By Gustavo Arellano
By R. Scott Moxley
By Alfonso Delgado
By Courtney Hamilton
By Joel Beers
By Peter Maguire
By Charles Lam
By Charles Lam
The Irvine Co. has always kept generous friends in influential positions. When the company needed unswervingly pro-developer appointments made to the county's Board of Supervisors and superior court, Republican governors Ronald Reagan, George Deukmejian and Pete Wilson routinely obliged with the likes of 5th District Supervisor Tom Wilson and Judge David Sills. When the company wanted to swap undevelopable marshland for prime Newport Beach Back Bay real estate, the State Lands Commission quietly acquiesced. When the developer boldly decided that a portion of taxpayer-built Newport Coast Drive should be given—for free—to the county's Transportation Corridor Agencies (TCA) and converted into a toll road, then-Attorney General Dan Lungren—a recipient of more than $250,000 in company contributions —issued a favorable legal opinion.
Now comes Mark Baldassare, the self-described "advocacy free" professor of urban and regional planning at UC Irvine. Mention of Baldassare's name brings bubbly cheers on Orange County's corporate cocktail-party circuit, and for good reason: the professor has long provided academic cover for real-estate developers' special-interest agenda. He has been consistently there for them—in debates on the toll roads, sprawl, former county CEO Jan Mittermeier and the proposed international airport at El Toro. The elite who run the county must have been supremely pleased, for example, when Baldassare opined that the county's $1.7 billion 1994 bankruptcy was the fault not of incompetent supervisors but of citizens demanding luxurious services. "Local officials need to be more wary about citizen pressure," Baldassare warned. He also advocated that the open-government requirements embodied in California's Brown Act "should be suspended during fiscal emergencies." In the professor's world, apparently, citizen involvement in local government should be kept to a minimum.
So it should come as no surprise that Baldassare recently weighed in on the current hot issue in Orange County: the inability of the county to attract budding high-tech companies. According to a controversial but largely solid story on July 9 in the Los Angeles Times, a major reason high-tech entrepreneurs have rejected launching businesses here is because they view the county as far too socially conservative in comparison to, say, Seattle or San Francisco. One person told the Times that "there isn't that buzz that [OC is] cool and innovative" and able to serve as an open-minded incubator for tech ideas.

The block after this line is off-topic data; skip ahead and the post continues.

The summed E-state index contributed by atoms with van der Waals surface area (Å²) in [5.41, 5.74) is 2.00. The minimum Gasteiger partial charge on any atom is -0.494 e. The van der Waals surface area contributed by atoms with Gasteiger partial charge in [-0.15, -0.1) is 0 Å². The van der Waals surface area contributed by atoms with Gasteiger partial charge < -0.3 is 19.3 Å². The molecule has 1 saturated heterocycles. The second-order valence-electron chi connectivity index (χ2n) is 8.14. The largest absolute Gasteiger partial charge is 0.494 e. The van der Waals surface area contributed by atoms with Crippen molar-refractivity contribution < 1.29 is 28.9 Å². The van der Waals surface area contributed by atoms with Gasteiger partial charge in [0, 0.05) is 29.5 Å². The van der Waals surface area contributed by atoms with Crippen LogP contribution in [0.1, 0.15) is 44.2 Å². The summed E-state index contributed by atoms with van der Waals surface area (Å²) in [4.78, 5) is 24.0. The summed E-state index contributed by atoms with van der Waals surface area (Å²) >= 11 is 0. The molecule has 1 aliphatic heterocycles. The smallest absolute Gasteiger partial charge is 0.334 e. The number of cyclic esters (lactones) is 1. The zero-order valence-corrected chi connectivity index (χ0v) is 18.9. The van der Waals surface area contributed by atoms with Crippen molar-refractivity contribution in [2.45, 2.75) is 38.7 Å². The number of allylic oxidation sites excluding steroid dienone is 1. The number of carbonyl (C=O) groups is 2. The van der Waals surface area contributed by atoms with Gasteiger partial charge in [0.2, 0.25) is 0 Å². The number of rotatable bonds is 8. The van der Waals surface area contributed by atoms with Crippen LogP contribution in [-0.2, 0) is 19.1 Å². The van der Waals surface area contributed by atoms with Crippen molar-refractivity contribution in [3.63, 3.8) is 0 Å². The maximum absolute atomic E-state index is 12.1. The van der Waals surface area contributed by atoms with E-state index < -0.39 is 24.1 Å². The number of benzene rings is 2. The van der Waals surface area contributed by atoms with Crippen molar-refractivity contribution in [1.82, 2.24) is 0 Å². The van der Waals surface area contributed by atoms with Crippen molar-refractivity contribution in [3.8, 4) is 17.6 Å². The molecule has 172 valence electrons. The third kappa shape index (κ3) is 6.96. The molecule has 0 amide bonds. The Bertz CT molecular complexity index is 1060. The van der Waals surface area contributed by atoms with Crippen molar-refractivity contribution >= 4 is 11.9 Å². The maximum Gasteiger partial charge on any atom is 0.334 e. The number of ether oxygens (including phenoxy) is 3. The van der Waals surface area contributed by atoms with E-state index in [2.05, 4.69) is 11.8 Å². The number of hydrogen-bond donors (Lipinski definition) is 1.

The unapologetic corporate cheerleaders at OC Metro and the Orange County Business Journal immediately blasted the Times' findings as laughable. Orange County conservative? No way, wrote the Metro's Steve Churm and the Business Journal's Rick Reiff. The aristocratic Irvine Co., the county's largest landlord, which has for years trumpeted the virtues of its "master planned communities," also pooh-poohed the story. "It was wrong," peeved company executive Dick Sim told Reiff. "When you're recruiting people who don't know Orange County, [the Times story] can hurt you. It's image."
Enter Baldassare, armed with cloak and tassels. As the debate raged over whether the county's ultraconservative image hampers recruitment of high-tech firms, the professor produced an unusually worded May poll and then, in late June, released the results: "Orange County is becoming more like everywhere else, more like the rest of California."
The report caught the attention of outsiders. Fab, a Los Angeles-based magazine, responded with a June 21 headline, "Orange County's Liberal Trend." The ultraconservative Washington Times reported on July 10 that the county had "gone liberal" and that there have been "massive changes" in the local social and political scene. The Orange County Register and the Times, of course, dutifully reported the poll's results as credible news, too.
A May telephone poll of 1,005 persons and poof: Orange County was suddenly, inexplicably "liberal."
Only God knows how fast the Irvine Co.'s infamous public-relations department Federal Expressed the overnight makeover to trendy high-tech entrepreneurs nationwide.
Was it a mere coincidence that the timing and results of Baldassare's poll mirrored the needs of the Irvine Co., which stands to profit handsomely if the county's high-tech center at the Irvine Spectrum ever takes off? Perhaps. It is, however, remarkable that the professor's "19th Orange County Annual Survey" was conducted five months earlier than any of the previous 18. It is also puzzling that none of his other polls even hinted at the county's supposed dramatic shift to the political Left. In fact, his 1997 poll touted the county's conservative environment.
Not that such questions come to mind over at the Times OC. With all the sickening flair of a Chamber of Commerce press release, the Times editorialized on July 2 that Baldassare's work demonstrates that Orange County "glistened with summer sunshine and an attitude that nearly all is right with the world."
What high-tech genius considering OC as a possible home could doubt those chipper words?